At one point, Ali steps outside for a cigarette break. This being Euphoria, the odds seem high that something wildly dramatic will happen while he’s gone, whether it’s Rue getting higher in his absence, or Ali getting violently mugged in the parking lot. Instead, Rue stays in the booth while Ali calls one of his estranged kids to wish her a merry Christmas. After some understandable awkwardness, he is rewarded with a brief conversation with the grandson who has almost forgotten him. It’s the show using our expectations against us, not only with the quiet, safe outcome of the sequence, but that the call mostly goes well for Ali, who returns to the diner re-energized in his efforts to get through to his young, pained dinner guest.
Throughout the conversation, he has pushed Rue to accept the 12-step notion of surrendering yourself to a higher power, even though she’s an atheist who finds the idea of an all-powerful god offensive, given her father’s death when she was young, not to mention her own battles with mental illness and addiction. Verbally, the whole thing is much more a showcase for Domingo than Zendaya, as Rue mostly just listens to her sponsor’s lectures and deflects his questions. But then, her line readings throughout Season One — particularly for the show’s usual narration (another stylistic flourish that’s absent here) — were often underplayed and lacking affect, the better to contrast with the high drama all around Rue, and to illustrate how numb she has become to the horrors of this life. Her face almost always says more than her voice, and that’s true again here.
At one point, Rue quietly admits that she doesn’t see the point in self-improvement, because “I just don’t plan on being here that long.” It pains Ali to hear her speaking so openly about wanting to die, but rather than trying to talk her out of it, he simply asks how she would want her mother and sister to remember her after she’s gone. The camera stays on Zendaya’s face the whole time as the weight of her pain, and her understanding of how she in turn is going to hurt her loved ones, fully takes hold. As the tears begin to flow, she says she’d like them to remember her “as someone who tried really hard to be someone I couldn’t.” It’s a devastating admission, made all the more so because of how simple and unvarnished the presentation is.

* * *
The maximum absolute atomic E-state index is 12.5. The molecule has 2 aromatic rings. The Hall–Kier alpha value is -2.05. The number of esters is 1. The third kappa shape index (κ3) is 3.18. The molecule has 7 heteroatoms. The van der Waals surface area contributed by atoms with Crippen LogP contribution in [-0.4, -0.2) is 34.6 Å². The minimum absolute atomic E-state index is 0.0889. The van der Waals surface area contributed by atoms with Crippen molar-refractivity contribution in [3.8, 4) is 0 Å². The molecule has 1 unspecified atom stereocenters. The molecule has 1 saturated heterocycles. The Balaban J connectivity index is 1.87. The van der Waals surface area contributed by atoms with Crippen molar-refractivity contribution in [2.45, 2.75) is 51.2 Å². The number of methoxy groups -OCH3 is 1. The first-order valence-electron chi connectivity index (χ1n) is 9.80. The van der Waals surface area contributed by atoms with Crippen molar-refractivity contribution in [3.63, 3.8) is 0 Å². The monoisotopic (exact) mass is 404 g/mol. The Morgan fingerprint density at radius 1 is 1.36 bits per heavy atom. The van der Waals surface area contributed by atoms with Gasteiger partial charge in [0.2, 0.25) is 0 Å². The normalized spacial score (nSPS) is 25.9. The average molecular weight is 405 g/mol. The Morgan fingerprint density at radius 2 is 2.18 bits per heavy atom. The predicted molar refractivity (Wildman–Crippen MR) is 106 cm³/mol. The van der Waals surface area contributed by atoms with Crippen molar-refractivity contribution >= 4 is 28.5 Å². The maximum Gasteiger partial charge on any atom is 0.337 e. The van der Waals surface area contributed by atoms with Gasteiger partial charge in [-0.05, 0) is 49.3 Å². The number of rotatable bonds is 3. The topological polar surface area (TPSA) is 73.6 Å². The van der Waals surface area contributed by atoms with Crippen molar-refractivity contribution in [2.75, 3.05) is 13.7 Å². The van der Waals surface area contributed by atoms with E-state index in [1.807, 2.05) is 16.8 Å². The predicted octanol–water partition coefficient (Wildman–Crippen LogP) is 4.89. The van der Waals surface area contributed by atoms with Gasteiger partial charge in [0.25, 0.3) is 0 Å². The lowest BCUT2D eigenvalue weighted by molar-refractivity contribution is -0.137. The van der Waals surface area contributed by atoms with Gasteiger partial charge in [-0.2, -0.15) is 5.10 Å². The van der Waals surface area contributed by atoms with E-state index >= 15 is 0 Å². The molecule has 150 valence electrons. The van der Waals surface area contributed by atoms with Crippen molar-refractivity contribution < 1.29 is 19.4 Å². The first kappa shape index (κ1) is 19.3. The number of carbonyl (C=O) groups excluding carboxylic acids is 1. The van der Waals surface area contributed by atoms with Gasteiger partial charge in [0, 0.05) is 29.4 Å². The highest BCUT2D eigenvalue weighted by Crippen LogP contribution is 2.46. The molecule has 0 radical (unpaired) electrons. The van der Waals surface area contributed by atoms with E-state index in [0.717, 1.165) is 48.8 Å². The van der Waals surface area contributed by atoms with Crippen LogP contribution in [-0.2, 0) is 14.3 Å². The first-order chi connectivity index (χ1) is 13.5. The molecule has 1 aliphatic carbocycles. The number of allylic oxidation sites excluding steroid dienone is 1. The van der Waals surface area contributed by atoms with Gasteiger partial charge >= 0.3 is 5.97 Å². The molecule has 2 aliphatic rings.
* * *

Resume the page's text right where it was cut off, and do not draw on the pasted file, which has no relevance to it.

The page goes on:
The episode concludes with Ali driving Rue home in the rain. “Ave Maria” plays on the soundtrack, while the only image is again a long take of Zendaya in close-up, various emotions washing over her face as they go. The song choice and the take are a bit flashier than the rest of the episode, but still modest compared to how the series operated last year.
Obviously, this structure isn’t something Euphoria can deploy in every episode, or even in many of them. There’s a huge cast of characters with stories to service each week, and the series’ hyperactive style is a fundamental part of its DNA. And going the full My Dinner with Andre is much harder than it looks, requiring actors like these two who can be so compelling while so little is happening. But with Zendaya and Domingo, in these extraordinary circumstances, it not only works beautifully, but suggests that, at minimum, Levinson can perhaps take his foot off the gas a bit more often whenever Season Two begins filming.
A lack of restrictions was considered a key element in the the creative revolution that HBO led with The Sopranos, Sex and the City, and other groundbreaking series. Television has changed so much in the last two decades that this unfettered feeling is more the norm than the exception across cable and streaming. Sometimes, creators being able to do whatever they want whenever they want has led to incredible television; more often, though, it’s led to self-indulgent storytelling that would benefit from someone being told “no” periodically. The restrictions imposed on “Trouble Don’t Last Always” came not from Levinson’s bosses but from the challenges of a pandemic. The end result, though, is one where a little bit less of Euphoria as usual wound up being a lot more rewarding.